The organizer of “Storm Area 51: They Can’t Stop All of Us” is hoping that maybe he and Bud Light have stopped many of them.
Thousands of people are in tiny Rachel, Nevada, or on their way, to be part of the event, which started as a joke this summer on Facebook and ended up with more than 2 million people RSVPing that they were going.
But 21-year old Matty Roberts, who announced the totally facetious “Storm Area 51” on Facebook in July, has disavowed it and told people not to come on his website, even saying the event was a “possible humanitarian disaster in the works.”
With less dire wording, Nevada officials also told people not to come.
The original, facetious idea was that people would storm through the protective gates at the Area 51 Air Force base to find out what’s what. By legend, the United States has studied UFOs and encountered aliens from outer space at the well-guarded base.
Roberts hoped folks were drawn to the more-official “Area 51 Celebration” in downtown Las Vegas on Thursday night. About 9,000 RSVPed to that event, which had the backing of Bud Light beer. “We Come In Peace,” its advertising for the celebration said.
The Anheuser-Busch brand also created some nifty UFO-themed green cans distributed to Nevada, Arizona and California, with a goony alien type on the front.
There’s also special merchandise -- and, as a gag, a locked Bud Light refrigerator on display at the Luxor hotel that can be opened by an alien being’s finger scan. And yes, at the Luxor there’s a casino VIP section reserved for aliens who have escaped from Area 51.
Arby’s has created some specially named sandwiches for this weekend, handing them out at a food truck near Area 51. Special items include the “Redacted on Rye Sandwich,” and the “E.T. Slider.” And to top it off, there’s the “Galaxy Shake.”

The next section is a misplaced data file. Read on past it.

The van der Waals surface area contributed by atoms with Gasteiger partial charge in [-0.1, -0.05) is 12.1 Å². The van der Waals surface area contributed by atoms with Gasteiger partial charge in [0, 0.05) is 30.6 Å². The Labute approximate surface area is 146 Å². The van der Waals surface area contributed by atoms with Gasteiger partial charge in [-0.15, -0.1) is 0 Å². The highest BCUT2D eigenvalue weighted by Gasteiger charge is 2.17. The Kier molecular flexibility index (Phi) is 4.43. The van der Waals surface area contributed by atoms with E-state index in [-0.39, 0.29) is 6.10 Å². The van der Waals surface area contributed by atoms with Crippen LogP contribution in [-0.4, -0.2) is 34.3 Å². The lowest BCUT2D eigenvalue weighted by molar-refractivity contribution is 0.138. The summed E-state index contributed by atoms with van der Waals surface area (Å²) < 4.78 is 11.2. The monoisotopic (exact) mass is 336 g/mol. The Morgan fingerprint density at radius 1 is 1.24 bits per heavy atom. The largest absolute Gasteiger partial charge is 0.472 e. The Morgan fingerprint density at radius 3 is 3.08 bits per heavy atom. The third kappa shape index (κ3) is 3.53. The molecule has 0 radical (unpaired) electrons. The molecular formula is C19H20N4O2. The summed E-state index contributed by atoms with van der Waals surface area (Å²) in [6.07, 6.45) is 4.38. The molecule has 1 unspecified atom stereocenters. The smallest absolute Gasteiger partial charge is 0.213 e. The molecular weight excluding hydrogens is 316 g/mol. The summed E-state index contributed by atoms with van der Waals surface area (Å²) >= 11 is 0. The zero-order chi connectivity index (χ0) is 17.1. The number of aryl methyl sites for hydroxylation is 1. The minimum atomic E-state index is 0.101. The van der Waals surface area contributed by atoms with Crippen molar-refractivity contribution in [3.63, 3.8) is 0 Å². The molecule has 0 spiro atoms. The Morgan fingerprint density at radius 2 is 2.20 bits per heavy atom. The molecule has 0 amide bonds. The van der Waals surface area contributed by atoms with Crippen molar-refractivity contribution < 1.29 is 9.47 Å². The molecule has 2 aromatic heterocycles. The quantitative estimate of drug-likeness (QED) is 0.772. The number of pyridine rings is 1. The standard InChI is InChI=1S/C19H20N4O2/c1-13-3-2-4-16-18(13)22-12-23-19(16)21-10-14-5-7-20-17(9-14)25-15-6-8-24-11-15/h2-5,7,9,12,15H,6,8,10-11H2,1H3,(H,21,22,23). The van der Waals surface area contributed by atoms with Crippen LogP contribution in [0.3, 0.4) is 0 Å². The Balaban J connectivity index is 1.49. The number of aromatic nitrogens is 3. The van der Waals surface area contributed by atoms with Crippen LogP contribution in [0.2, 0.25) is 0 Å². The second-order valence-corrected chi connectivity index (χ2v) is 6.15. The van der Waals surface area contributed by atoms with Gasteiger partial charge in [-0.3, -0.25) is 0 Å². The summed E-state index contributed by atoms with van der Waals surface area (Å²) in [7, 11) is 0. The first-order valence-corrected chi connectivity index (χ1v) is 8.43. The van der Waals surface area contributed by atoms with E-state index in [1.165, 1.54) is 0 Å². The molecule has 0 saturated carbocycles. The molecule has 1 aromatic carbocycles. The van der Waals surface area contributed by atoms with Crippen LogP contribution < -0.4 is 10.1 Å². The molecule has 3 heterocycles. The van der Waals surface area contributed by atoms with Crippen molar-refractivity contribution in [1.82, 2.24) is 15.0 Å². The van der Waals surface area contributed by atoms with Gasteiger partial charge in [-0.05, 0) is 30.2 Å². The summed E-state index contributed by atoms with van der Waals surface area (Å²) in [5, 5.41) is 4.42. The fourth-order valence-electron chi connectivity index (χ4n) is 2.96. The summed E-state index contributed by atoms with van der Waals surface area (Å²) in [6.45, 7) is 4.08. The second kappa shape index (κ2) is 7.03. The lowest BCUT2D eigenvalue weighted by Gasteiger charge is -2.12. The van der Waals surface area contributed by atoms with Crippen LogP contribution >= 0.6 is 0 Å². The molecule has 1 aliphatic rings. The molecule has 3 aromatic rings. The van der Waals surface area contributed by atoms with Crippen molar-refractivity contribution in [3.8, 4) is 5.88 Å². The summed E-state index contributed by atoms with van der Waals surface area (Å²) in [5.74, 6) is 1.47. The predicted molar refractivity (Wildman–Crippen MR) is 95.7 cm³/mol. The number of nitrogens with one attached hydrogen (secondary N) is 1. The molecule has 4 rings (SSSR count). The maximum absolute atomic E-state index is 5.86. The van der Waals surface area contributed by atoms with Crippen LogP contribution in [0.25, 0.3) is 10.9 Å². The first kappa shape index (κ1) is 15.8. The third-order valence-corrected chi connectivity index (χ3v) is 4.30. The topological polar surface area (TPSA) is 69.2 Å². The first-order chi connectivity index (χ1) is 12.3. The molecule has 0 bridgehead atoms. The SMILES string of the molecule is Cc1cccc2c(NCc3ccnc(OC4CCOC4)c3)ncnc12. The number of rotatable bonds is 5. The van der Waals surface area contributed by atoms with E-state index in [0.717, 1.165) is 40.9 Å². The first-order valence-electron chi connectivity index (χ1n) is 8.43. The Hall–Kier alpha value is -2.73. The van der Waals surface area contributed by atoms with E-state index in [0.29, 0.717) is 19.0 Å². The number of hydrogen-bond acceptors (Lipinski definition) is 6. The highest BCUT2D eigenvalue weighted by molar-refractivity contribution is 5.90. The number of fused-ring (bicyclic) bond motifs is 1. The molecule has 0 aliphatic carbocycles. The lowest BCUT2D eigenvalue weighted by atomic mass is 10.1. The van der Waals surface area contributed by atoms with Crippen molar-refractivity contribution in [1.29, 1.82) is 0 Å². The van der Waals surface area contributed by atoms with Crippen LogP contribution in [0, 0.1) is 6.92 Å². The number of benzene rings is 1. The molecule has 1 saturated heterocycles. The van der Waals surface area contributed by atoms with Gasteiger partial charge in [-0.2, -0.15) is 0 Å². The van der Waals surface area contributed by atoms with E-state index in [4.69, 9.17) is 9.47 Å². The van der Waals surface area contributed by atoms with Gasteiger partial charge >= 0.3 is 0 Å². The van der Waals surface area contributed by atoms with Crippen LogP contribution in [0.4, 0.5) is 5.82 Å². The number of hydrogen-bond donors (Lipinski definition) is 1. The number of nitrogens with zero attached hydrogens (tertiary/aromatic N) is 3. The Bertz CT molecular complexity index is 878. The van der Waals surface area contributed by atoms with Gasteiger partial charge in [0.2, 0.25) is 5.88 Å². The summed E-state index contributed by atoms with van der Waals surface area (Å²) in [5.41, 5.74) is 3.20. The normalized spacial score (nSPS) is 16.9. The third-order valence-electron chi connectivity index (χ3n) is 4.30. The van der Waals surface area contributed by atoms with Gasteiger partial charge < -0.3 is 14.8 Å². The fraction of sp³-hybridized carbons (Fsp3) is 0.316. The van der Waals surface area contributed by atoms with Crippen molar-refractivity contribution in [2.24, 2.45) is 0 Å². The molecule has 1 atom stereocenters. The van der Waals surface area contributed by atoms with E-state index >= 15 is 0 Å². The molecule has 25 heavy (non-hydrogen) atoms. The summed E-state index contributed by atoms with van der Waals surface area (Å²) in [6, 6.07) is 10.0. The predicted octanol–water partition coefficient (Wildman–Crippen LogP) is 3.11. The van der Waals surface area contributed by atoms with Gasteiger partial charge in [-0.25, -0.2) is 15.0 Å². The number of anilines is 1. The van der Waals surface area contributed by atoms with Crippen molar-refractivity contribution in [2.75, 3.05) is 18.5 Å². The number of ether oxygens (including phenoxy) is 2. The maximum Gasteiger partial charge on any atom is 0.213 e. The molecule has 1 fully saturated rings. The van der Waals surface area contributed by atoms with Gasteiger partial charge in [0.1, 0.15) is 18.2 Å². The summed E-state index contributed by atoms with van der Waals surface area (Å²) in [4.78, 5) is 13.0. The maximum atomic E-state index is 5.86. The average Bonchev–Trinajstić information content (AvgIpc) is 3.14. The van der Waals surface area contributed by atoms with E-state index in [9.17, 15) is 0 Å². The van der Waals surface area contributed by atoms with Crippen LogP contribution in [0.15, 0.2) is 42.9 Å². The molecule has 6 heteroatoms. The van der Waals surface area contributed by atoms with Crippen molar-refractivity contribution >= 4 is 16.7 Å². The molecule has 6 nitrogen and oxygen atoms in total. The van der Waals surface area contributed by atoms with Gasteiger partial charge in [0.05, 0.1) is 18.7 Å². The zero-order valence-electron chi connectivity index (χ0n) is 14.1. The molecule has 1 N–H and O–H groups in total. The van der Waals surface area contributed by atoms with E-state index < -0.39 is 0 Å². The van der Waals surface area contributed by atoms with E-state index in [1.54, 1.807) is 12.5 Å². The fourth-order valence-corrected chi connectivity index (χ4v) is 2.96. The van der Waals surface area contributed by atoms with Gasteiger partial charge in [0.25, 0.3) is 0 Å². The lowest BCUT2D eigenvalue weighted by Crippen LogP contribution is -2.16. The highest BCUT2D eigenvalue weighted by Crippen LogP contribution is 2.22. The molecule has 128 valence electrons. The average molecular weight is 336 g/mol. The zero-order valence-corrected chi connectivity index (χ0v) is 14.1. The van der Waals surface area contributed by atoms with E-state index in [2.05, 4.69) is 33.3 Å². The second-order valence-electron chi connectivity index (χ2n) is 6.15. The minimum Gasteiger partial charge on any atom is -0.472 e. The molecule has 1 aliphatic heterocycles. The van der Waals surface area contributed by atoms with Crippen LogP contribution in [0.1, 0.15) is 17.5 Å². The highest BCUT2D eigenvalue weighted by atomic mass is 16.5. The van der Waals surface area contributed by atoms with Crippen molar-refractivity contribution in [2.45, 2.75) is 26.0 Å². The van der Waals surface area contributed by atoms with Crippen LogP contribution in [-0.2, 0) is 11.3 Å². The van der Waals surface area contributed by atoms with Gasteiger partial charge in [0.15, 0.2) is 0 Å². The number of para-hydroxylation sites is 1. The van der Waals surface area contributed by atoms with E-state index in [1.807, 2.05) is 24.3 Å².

Back closer to where the UFOs are/could be, Storm Area 51 had turned into Alienstock, a name Roberts invented before the concert idea there blew up.
CNN reports that like all good Earthlings with marketing sense, Roberts has decided he wants to take his Alienstock idea on the road, offering a concert to any sponsor and city with a welcoming attitude about folks from outer space.
The Alienstock near Area 51 is now a loosely organized, unauthorized concert and gathering place for people who either deeply believe in flying saucers, or conspiracy theories, or just firmly believe in having a potentially bizarre weekend in the desert near Rachel, Nevada (population 50), with some music involved. (Roberts officially retains the Alienstock name, and it’s the name of his website.)
On Twitter, where #Area51Storm is trending, one eyewitness reports there were a couple thousand of people there as of about 8 a.m. PST Friday. Another post said about half of the people there are media.